Thursday, June 2, 2011
Movie Review: Bridesmaids
After the semi-disappoint that was The Hangover: Part 2, I went to catch Bridesmaids, and as the credits rolled, I realized it should've never been my second choice this last weekend.
Here's a quick plot summary: Annie (Kristen Wiig) doesn't really have much going for her. She works at a jewelry store just to make ends meet after her bakery business failed, her love life is far from enviable, and her living situation is laughable (no pun intended, really). But she does have her life-long best friend, Lillian (Maya Rudolph), who chooses Annie as her maid of honor for her upcoming wedding. The movie jumps off at that point, as the dynamics of the bridal party, tied in with how it affects Annie's life and her relationships, are hilarious.
First thing's first, this movie is Kristen Wiig's official coming out party as a comedic star. I know she has been prominent on SNL for some time now, as well as landing some notable lesser roles in big time comedy flicks (especially Knocked Up), but this is the first time she had the burden of a whole film on her shoulders, and she performed wonderfully. She is really great at the whole "awkward-funny" thing...kind of like a grown-up, female version of Michael Cera.
Of the bridal party, all the actresses were adept, but Melissa McCarthy, as the role of Megan, gave what could be the best supporting role in a comedy we see this year. She was given a great character and ran with it. Absolutely hilarious. Hopefully she appears in more roles like this one in the near future. Other supporting characters of note would be the cop (Annie's love interest) and her roommates. Both of these provide funny side stories to give the viewer a break from the wedding/bridesmaids angle.
Beside being incredibly funny, as with most Judd Apatow films (he produced), there are lessons to be learned beneath the surface of the laughs. The film does a great job of portraying how life-long relationships change when one person in the equation feels they are being replaced. Naturally, this is a source for a lot of the big comedic set pieces, especially as the competition between Annie and the "new best friend", Helen (Rose Byrne), heats up. Some truly ridiculous moments occur between these two, but oddly, it all feels kind of real.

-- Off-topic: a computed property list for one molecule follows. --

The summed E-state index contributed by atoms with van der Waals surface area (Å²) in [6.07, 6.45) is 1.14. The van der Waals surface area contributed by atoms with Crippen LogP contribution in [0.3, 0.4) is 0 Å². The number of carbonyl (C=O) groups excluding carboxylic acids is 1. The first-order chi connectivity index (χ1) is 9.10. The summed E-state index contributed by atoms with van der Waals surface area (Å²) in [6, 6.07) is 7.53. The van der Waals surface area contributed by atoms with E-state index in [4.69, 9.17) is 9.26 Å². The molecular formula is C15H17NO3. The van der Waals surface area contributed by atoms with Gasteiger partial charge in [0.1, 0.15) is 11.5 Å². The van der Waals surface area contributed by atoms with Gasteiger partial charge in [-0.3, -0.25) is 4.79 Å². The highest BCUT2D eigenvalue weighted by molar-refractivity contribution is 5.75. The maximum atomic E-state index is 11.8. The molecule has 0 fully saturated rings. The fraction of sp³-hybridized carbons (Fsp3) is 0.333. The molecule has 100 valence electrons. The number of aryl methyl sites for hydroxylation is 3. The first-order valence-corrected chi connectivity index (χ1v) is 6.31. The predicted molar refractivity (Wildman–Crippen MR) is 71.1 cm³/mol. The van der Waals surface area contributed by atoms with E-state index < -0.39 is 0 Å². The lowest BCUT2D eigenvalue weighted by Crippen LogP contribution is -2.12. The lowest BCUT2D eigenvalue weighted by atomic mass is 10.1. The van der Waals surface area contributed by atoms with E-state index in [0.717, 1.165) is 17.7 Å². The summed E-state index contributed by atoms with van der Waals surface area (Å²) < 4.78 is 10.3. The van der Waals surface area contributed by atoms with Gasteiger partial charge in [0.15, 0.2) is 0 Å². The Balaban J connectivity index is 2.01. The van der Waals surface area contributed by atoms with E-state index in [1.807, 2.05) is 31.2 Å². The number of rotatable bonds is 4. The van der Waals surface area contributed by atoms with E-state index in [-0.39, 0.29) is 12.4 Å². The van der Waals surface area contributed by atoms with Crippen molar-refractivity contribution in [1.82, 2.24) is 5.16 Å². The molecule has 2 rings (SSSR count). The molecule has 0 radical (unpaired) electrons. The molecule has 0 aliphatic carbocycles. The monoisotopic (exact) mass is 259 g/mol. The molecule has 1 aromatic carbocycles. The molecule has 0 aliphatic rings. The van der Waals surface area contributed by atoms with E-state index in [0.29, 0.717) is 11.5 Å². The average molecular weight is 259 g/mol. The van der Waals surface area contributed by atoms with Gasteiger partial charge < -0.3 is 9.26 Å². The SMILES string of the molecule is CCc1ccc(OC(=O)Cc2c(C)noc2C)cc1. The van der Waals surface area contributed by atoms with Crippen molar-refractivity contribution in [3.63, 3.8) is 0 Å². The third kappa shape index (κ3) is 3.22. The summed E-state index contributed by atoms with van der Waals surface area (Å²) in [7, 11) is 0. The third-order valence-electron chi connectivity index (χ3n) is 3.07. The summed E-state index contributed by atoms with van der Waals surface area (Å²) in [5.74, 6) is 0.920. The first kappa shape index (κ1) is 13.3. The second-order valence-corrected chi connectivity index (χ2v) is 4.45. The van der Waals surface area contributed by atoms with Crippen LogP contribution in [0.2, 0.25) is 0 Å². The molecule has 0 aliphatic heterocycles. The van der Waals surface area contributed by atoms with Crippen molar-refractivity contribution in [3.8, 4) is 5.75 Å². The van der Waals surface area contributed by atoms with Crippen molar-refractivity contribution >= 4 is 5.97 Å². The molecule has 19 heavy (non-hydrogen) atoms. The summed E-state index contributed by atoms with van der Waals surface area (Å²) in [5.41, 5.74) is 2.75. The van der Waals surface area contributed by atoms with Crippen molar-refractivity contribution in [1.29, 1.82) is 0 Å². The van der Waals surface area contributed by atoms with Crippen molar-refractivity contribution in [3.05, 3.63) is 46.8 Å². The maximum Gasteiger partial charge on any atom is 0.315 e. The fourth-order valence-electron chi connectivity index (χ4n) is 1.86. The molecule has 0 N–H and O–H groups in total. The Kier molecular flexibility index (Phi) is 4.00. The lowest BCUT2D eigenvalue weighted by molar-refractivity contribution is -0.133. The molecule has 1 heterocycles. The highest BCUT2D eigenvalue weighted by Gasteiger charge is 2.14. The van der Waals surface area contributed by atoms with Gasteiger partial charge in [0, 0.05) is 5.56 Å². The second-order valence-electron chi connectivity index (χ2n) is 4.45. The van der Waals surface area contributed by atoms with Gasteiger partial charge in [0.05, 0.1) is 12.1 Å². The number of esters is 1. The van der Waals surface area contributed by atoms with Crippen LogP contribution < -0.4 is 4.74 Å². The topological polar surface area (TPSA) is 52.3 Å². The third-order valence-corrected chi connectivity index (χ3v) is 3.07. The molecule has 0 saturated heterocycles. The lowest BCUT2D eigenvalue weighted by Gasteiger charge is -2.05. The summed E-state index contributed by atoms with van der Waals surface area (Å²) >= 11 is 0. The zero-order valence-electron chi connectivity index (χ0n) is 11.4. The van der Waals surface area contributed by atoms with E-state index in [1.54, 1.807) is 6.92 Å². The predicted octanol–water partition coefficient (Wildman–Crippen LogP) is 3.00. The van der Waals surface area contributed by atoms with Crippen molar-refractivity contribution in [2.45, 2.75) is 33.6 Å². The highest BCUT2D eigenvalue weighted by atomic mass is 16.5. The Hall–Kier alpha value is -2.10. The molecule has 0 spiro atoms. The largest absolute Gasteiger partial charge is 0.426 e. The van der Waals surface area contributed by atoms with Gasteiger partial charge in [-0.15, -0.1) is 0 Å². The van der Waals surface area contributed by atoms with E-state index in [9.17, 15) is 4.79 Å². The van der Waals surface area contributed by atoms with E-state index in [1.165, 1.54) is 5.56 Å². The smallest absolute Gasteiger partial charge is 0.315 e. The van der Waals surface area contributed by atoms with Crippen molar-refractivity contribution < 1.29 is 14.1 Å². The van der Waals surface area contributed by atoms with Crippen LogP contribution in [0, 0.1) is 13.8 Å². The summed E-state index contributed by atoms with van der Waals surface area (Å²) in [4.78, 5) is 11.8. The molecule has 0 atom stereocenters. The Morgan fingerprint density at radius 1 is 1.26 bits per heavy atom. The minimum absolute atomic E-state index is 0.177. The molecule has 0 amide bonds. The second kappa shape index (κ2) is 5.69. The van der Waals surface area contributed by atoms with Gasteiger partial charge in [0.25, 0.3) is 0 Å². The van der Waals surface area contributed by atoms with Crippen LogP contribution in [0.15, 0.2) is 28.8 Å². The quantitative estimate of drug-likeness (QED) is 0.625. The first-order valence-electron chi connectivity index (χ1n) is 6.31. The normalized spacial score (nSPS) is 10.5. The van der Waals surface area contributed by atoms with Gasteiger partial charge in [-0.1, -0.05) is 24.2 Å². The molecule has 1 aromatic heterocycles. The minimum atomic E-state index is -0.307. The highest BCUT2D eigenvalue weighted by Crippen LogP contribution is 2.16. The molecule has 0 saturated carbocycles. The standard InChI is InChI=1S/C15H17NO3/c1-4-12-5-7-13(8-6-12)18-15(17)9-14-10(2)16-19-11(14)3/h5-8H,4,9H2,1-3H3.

My biggest gripe with this film is the running time: 125 minutes! But I guess that is what we should expect from any movie Apatow is attached to. Fortunately, there didn't really seem to be too much fluff. All the time was utilized well, except for three scenes which I thought could be chopped by a few minutes, but nothing that would drastically reduce the overall run time. Personally, no matter how good a comedy is, I think 105 minutes should be a filmmakers cutoff.
Overall, I highly recommended this movie. For current comedies, this is definitely the superior choice when compared to The Hangover: Part 2. Also, any preconceived notion that this movie is a "chick flick" due to it's predominantly female case, forget it. It's as raunchy and vulgar as just about any other comedy in recent years. Sure, there are certain moments/conversations in the film that will resonate more deeply with female viewers, but they are still funny to everyone. I won't be surprised if Bridesmaids is the best comedy I see this year.